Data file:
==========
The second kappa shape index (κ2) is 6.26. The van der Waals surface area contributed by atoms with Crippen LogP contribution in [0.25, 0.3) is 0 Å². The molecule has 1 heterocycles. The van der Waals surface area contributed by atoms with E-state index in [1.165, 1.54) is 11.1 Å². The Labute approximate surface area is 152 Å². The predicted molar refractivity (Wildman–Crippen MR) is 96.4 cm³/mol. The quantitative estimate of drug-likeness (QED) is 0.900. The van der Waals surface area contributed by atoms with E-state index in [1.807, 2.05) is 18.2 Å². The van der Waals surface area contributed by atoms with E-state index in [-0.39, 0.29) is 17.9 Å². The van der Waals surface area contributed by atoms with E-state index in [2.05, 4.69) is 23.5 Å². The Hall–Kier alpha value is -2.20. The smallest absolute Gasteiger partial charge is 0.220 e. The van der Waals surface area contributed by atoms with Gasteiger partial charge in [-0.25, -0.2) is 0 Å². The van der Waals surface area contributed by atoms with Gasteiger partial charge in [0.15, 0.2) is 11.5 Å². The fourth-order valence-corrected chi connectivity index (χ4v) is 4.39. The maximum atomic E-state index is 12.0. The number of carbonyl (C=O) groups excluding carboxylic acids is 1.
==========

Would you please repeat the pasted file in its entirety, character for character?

The second kappa shape index (κ2) is 6.26. The van der Waals surface area contributed by atoms with Crippen LogP contribution in [0.25, 0.3) is 0 Å². The molecule has 1 heterocycles. The van der Waals surface area contributed by atoms with E-state index in [1.165, 1.54) is 11.1 Å². The Labute approximate surface area is 152 Å². The predicted molar refractivity (Wildman–Crippen MR) is 96.4 cm³/mol. The quantitative estimate of drug-likeness (QED) is 0.900. The van der Waals surface area contributed by atoms with E-state index in [1.807, 2.05) is 18.2 Å². The van der Waals surface area contributed by atoms with E-state index in [-0.39, 0.29) is 17.9 Å². The van der Waals surface area contributed by atoms with E-state index in [2.05, 4.69) is 23.5 Å². The Hall–Kier alpha value is -2.20. The smallest absolute Gasteiger partial charge is 0.220 e. The van der Waals surface area contributed by atoms with Gasteiger partial charge in [-0.25, -0.2) is 0 Å². The van der Waals surface area contributed by atoms with Gasteiger partial charge in [0.15, 0.2) is 11.5 Å². The fourth-order valence-corrected chi connectivity index (χ4v) is 4.39. The maximum atomic E-state index is 12.0. The number of carbonyl (C=O) groups excluding carboxylic acids is 1.